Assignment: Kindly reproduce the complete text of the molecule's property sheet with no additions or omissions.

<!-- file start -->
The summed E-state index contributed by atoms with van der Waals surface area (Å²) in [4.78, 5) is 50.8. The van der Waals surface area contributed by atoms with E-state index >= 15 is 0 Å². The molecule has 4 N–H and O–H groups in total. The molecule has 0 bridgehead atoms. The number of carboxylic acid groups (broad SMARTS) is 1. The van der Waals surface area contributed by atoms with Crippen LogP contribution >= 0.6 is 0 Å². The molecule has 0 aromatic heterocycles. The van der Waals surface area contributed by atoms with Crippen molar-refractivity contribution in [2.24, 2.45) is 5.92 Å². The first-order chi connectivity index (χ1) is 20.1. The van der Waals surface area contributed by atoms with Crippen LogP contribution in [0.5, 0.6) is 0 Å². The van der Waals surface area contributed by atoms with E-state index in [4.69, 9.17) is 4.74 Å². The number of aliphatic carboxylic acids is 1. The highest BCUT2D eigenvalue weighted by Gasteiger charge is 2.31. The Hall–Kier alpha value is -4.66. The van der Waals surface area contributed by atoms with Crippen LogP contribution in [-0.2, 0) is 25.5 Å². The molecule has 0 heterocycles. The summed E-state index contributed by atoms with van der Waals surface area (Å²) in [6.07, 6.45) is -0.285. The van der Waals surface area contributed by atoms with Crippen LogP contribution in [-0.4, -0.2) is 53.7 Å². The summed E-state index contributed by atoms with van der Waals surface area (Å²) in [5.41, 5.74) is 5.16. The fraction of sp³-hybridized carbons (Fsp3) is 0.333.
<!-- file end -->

The summed E-state index contributed by atoms with van der Waals surface area (Å²) in [4.78, 5) is 50.8. The van der Waals surface area contributed by atoms with E-state index >= 15 is 0 Å². The molecule has 4 N–H and O–H groups in total. The molecule has 0 bridgehead atoms. The number of carboxylic acid groups (broad SMARTS) is 1. The van der Waals surface area contributed by atoms with Crippen LogP contribution >= 0.6 is 0 Å². The molecule has 0 aromatic heterocycles. The van der Waals surface area contributed by atoms with Crippen molar-refractivity contribution in [2.24, 2.45) is 5.92 Å². The first-order chi connectivity index (χ1) is 20.1. The van der Waals surface area contributed by atoms with Crippen LogP contribution in [0.5, 0.6) is 0 Å². The van der Waals surface area contributed by atoms with E-state index in [4.69, 9.17) is 4.74 Å². The number of aliphatic carboxylic acids is 1. The highest BCUT2D eigenvalue weighted by Gasteiger charge is 2.31. The Hall–Kier alpha value is -4.66. The van der Waals surface area contributed by atoms with Crippen LogP contribution in [-0.2, 0) is 25.5 Å². The molecule has 0 heterocycles. The summed E-state index contributed by atoms with van der Waals surface area (Å²) in [6.07, 6.45) is -0.285. The van der Waals surface area contributed by atoms with Crippen LogP contribution in [-0.4, -0.2) is 53.7 Å². The summed E-state index contributed by atoms with van der Waals surface area (Å²) in [5.41, 5.74) is 5.16. The fraction of sp³-hybridized carbons (Fsp3) is 0.333.